Tongue Tie

Division of ankyloglossia (tongue-tie) for breastfeeding

1 Guidance

1.1 Current evidence suggests that there are no major safety concerns about division of ankyloglossia (tongue-tie) and limited evidence suggests that this procedure can improve breastfeeding. This evidence is adequate to support the use of the procedure provided that normal arrangements are in place for consent, audit and clinical governance.

1.2 Division of ankyloglossia (tongue-tie) for breastfeeding should only be performed by registered healthcare professionals who are properly trained.

1.3 Publication of further controlled trials on the effect of the procedure on successful long-term breastfeeding will be useful.

2 The procedure

2.1 Indications

2.1.1 Ankyloglossia, also known as tongue-tie, is a congenital anomaly characterised by an abnormally short lingual frenulum, which may restrict mobility of the tongue. It varies from a mild form in which the tongue is bound only by a thin mucous membrane, to a severe form in which the tongue is completely fused to the floor of the mouth. Breastfeeding difficulties may arise, such as problems with latching (getting the mother and baby appropriately positioned to breastfeed successfully), sore nipples and poor infant weight gain.

2.1.2 Many tongue-ties are asymptomatic and cause no problems. Some babies with tongue-tie have breastfeeding difficulties. Conservative management includes breastfeeding advice, and careful assessment is important to determine whether the frenulum is interfering with feeding and whether its division is appropriate. Some practitioners believe that if division is required, this should be undertaken as early as possible. This may enable the mother to continue to breastfeed, rather than having to feed artificially.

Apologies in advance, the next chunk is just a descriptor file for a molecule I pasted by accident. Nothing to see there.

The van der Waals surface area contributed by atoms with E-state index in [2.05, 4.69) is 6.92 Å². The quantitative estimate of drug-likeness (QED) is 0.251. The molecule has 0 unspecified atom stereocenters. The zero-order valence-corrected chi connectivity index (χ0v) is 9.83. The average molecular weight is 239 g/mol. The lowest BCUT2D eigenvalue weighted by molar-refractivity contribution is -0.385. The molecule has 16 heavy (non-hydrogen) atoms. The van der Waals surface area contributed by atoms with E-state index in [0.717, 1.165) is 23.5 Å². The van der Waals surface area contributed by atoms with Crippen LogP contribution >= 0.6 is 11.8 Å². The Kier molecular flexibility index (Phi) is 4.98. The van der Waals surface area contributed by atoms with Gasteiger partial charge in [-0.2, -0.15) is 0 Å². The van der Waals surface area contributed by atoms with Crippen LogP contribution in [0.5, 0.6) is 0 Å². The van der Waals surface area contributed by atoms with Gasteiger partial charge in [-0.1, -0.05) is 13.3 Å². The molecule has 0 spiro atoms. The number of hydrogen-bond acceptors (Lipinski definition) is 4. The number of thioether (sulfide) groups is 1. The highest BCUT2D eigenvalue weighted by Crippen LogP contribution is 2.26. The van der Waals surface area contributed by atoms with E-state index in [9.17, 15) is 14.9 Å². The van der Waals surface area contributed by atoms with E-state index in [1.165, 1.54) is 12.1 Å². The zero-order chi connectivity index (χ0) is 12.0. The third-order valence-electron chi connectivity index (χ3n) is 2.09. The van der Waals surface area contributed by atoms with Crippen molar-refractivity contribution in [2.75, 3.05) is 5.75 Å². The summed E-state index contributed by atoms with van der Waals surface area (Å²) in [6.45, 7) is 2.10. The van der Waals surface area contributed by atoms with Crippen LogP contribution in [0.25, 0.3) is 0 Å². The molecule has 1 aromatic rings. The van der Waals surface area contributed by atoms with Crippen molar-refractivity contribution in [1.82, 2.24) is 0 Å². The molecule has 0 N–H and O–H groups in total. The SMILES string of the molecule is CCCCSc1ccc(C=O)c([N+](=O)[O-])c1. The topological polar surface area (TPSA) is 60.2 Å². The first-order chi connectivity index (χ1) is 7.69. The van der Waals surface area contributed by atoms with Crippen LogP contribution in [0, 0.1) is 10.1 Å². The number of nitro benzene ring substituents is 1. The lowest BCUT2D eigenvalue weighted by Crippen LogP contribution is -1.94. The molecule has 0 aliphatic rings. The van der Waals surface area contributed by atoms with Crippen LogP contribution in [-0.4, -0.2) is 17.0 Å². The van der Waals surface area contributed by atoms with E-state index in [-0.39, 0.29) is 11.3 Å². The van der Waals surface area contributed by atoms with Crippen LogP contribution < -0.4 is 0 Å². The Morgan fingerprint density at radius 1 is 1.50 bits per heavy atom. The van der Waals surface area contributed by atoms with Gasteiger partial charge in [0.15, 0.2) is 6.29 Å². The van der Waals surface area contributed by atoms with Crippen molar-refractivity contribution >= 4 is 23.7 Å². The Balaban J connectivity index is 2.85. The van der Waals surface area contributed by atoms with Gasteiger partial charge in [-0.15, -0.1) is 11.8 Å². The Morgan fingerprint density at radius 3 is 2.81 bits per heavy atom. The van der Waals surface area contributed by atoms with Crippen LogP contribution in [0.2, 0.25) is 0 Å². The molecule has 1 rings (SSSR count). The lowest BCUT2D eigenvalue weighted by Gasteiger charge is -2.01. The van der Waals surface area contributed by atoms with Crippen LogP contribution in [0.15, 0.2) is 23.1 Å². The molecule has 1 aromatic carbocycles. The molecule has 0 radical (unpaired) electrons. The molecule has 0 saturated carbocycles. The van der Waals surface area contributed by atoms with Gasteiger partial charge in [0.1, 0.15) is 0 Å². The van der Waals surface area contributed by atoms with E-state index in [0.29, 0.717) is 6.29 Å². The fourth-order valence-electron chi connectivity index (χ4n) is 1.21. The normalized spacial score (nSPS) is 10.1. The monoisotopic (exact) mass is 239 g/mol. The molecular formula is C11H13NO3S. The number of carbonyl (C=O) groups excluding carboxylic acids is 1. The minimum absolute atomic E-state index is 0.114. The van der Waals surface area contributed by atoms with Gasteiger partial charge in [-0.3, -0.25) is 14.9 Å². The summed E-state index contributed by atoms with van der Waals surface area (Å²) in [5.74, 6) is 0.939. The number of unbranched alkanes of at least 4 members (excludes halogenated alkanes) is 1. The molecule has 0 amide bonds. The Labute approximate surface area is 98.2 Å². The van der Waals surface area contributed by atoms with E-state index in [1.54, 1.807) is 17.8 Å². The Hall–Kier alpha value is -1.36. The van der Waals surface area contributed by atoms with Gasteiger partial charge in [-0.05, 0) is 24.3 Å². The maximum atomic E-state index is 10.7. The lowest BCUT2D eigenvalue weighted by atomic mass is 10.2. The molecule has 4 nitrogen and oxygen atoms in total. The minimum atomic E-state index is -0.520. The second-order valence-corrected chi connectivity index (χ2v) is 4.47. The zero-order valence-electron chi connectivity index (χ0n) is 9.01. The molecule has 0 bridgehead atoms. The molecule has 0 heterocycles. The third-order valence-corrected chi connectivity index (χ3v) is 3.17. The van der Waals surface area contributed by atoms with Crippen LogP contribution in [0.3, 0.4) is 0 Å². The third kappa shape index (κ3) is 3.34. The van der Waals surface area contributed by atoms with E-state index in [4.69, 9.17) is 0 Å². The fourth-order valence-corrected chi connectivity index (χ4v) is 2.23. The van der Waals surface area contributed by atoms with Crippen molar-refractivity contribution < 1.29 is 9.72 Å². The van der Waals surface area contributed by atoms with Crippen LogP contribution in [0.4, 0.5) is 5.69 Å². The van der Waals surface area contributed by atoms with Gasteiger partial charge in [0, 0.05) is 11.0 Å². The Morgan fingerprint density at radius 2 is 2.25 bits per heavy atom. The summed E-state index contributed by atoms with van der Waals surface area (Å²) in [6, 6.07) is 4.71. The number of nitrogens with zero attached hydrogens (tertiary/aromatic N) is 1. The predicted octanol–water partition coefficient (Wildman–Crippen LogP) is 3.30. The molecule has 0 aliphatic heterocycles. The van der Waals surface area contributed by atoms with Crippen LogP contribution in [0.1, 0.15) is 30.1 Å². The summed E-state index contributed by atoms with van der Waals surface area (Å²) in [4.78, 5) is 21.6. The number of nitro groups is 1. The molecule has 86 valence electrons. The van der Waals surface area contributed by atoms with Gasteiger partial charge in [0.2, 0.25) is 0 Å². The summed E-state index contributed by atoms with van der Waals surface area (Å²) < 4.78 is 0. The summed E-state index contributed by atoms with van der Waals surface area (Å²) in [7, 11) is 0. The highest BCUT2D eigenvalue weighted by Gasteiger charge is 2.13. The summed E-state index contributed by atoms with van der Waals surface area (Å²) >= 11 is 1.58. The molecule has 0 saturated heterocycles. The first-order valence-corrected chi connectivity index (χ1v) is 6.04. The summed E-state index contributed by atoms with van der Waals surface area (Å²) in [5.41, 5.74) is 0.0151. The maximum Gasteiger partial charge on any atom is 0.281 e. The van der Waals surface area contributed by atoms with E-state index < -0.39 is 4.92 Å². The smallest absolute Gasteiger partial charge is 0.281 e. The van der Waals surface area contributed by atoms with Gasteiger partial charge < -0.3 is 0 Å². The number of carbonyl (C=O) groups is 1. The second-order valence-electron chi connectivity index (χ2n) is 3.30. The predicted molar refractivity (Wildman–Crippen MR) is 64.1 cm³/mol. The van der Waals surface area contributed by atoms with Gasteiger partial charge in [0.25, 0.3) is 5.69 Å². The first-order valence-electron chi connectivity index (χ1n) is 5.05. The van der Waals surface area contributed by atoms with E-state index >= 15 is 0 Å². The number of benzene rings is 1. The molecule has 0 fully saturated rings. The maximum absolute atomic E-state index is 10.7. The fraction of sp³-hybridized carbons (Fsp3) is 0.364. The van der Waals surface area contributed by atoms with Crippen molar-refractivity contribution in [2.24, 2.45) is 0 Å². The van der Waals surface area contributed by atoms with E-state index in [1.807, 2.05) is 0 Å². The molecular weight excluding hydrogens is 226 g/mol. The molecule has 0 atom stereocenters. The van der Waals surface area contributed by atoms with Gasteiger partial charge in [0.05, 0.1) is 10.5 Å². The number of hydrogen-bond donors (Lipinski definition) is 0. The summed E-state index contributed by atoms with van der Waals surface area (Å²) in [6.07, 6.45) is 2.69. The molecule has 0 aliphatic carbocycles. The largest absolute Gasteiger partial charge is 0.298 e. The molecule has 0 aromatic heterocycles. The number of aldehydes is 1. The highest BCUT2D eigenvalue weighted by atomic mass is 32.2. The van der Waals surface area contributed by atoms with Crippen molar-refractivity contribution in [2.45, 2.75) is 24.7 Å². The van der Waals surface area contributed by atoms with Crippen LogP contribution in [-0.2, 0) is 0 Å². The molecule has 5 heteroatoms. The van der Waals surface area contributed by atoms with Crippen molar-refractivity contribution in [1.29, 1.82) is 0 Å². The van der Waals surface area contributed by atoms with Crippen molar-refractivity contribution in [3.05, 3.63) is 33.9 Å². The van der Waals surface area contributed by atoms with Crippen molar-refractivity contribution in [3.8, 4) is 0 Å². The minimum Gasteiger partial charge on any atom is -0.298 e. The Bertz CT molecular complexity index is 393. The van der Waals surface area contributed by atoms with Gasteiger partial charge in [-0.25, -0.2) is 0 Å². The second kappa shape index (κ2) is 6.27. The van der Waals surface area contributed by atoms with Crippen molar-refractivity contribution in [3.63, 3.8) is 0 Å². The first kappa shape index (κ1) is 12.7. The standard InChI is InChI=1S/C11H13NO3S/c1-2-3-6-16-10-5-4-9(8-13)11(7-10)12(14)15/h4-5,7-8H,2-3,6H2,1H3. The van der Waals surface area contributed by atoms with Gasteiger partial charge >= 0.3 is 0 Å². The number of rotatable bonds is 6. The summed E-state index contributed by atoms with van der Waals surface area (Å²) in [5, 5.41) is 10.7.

2.2 Outline of the procedure

2.2.1 In early infancy, division of the tongue-tie is usually performed without anaesthesia, although local anaesthetic is sometimes used. The baby's head is stabilised, and sharp, blunt-ended scissors are used to divide the lingual frenulum. There should be little or no blood loss and feeding may be resumed immediately. After the early months of life, general anaesthesia is usually required.

2.3 Efficacy

2.3.1 One randomised controlled trial compared division of tongue-tie with 48 hours of intensive support from a lactation consultant. Mothers reported that 95% (19/20) of babies had improved breastfeeding 48 hours after tongue-tie division, compared with 5% (1/20) of babies in the control group (p < 0.001).

Tongue Tie can be divided by the Infant Feeding Team. Please click here for the referral form. If you wish to speak to the Infant Feeding Team about a referral please contact 01942 778557 or 07740 483283

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